Rio * * *
Cert U, 95 mins
Rio de Janeiro is the exotic setting for this fun but not fantastic feathered tale.
Blu (voiced by The Social Network’s Jesse Eisenberg, who can’t even escape playing a nerd when he’s a bird) is a blue macaw, born into the heat of the South American jungle but ending up in snowy Minnesota after being captured by smugglers.
Here he is rescued by a little girl, Linda (Leslie Mann), who grows up with Blu as her constant pampered companion. Their insular existence is challenged when ornithologist Tulio (Rodrigo Santoro) tracks them down, announcing that Blu is the last male of his kind and he wants to mate him with Jewel (Anne Hathaway). They’re not keen on travelling to Rio to meet her, but are persuaded to do it for the future of the species.
The parrots don’t exactly hit it off. He thinks their new cage is ‘awesome’ while she just wants to escape, warning him “you can’t trust humans”. Which proves correct when both birds are stolen, and it becomes an adventure for them to escape and be reunited with Linda.
Rio is not as appealing as its main animated family fare competition, Hop. Bunnies definitely win out over parrots in the Easter battle of the cute animals, even though Rio also wheels out toucans, comedy monkeys and a great villain in evil cockatoo Nigel (Jemaine Clement, a New Zealander putting on the requisite English accent, because all baddies are British).
It has its moments – hang gliding over Sugarloaf mountain, Copacabana Beach and the Christ the Redeemer statue is a real highlight, along with its colourful depiction of the carnival which almost makes you want to get on a plane to fly there.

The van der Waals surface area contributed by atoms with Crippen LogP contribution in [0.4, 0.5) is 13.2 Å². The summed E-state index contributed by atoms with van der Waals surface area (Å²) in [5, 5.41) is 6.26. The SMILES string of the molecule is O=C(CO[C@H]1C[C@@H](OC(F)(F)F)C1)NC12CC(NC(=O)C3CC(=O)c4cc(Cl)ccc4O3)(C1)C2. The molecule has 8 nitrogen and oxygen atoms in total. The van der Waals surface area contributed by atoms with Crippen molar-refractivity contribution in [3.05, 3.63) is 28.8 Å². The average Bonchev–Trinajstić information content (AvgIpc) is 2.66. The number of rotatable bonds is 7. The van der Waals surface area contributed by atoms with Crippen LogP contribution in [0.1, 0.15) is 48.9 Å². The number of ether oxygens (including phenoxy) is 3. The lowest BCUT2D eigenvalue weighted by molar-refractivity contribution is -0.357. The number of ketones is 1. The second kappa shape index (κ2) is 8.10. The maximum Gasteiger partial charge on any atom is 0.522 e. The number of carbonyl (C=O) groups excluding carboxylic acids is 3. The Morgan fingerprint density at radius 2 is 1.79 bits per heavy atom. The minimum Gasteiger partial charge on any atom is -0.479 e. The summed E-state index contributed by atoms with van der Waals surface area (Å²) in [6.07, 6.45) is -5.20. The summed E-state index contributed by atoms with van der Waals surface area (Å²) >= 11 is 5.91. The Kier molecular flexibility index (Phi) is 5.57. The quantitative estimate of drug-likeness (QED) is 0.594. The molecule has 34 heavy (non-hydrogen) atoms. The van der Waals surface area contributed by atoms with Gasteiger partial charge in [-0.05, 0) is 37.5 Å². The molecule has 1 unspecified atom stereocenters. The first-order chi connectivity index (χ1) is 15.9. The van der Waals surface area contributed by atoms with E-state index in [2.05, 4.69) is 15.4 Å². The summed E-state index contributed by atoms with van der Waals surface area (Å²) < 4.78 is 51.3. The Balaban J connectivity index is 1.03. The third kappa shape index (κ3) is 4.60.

But a lowlight is a horrible, slobbering dog called Luiz, voiced by the annoying Tracy Morgan. Perhaps it’s an indication of how realistic the 3D animation is, but I’d rather not be subjected to its repugnant drool.
And all the bright colours and characters can’t disguise the thin plot and superfluous songs. RL
Tomorrow When The War Began * *
Cert 12A, 103mins
It’s that post-Oscars’ season when regular cinemagoers begin to suffer from what might loosely be described as ‘Hollywood overload’. It’s a strange syndrome, whereby the more energy you put in watching movies the more likely you are to leave cinemas chuntering.
And so, after possibly braving the aimless gunfire of Battle Los Angeles, the non-story of Sucker Punch and the repetitive nature of Source Code, will you have the stomach for an ill-conceived Aussie film called Tomorrow When The War Began?